Monday 22 June 2015

Deli Manjoo ~ Myeong-dong Station & Mochi ~ Namdaemun Market

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Deli Manjoo, a Korean subway snack beckoned us every time we walked in and out of the Myeong-dong station. There was always a line at the kiosk and the smell of baked goodies constantly wafted near the entrance from the underground shopping area.

These snacks are so popular (even outside Korea) that there are Deli Manjoo machines for sale online. One spout has the batter, the other spout, the custard filling. The metal molds move like a conveyor belt through the metal counter and is flipped open to reveal a perfectly cooked 'dumpling'.

Be prepared to wait because these babies take about 1-2 minutes to bake (which explains the line) but the wait will be worth it.

You get fresh, piping hot, Korean version of our Malaysian kaya ball. The custard, eggy and not too sweet was perfectly warm in its corn-shaped enclosure. The skin is thin enough that with just one bite, the filling oozes straight into your mouth.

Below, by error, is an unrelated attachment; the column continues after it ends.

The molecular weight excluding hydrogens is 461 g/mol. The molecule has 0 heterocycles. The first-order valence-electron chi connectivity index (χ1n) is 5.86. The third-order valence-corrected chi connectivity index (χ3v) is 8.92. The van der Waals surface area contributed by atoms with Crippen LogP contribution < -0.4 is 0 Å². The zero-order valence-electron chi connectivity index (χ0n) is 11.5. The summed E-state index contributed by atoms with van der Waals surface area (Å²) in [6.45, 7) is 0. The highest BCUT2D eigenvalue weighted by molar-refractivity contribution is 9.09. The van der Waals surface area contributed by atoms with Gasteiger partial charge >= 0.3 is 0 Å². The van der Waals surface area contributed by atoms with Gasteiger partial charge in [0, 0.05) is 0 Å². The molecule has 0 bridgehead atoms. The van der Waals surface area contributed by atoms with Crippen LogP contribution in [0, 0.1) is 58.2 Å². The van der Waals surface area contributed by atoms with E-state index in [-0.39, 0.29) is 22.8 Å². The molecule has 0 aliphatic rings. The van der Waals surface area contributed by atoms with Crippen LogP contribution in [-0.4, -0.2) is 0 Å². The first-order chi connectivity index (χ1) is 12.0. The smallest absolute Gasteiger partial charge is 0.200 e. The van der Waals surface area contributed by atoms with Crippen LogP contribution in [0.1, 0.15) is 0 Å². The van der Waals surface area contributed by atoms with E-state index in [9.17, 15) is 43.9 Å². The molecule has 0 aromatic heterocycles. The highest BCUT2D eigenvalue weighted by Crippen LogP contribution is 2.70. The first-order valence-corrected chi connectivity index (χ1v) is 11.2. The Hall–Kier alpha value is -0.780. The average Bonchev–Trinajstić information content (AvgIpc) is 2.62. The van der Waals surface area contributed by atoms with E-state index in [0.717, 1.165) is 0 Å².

Other reviews are available at jkdrooling and susunojinsei.

Another snack we enjoyed while in Seoul is the local mochi known as tteok. While we stayed in 24 Guesthouse Namsan Garden, we brought lots of food back to share with their staff because we always wanted variety and most food come in big portions.

If you have the chance, do try the Korean melon too. Survey prices when you see them and when you find the cheapest, go ahead and get them! We got both the mochi (if I'm not wrong they were 1,500 won each type) and the melons at Namdaemun Market.

This is a layered tteok of nuts, beans and black sesame. The 24 Guesthouse owner was particularly fond of this version. It's not too sweet and there was a nice chewiness and crunchiness.

This variation is Ggul tteok (꿀떡) which means honeyed tteok but it's actually filled with a sugar syrup. The fun part is where you bite into it and the sugar syrup bursts in your mouth!
In the background are the Korean melons we had. They were like sun melons, sweet, crispy and refreshing after a long walk. Do try this if you have the chance!

The lady whom be bought the mochi from. These tteok are generally sold anywhere, it only depends on which variety you're looking for. Also, I don't suggest importing them home because they spoil very quickly even if you store them in the fridge.
Here's a summary of what we ate during our trip, click the image below for a larger view.

Kindly compiled by my extremely efficient travel finance manager, the excel sheet for the above image is available here.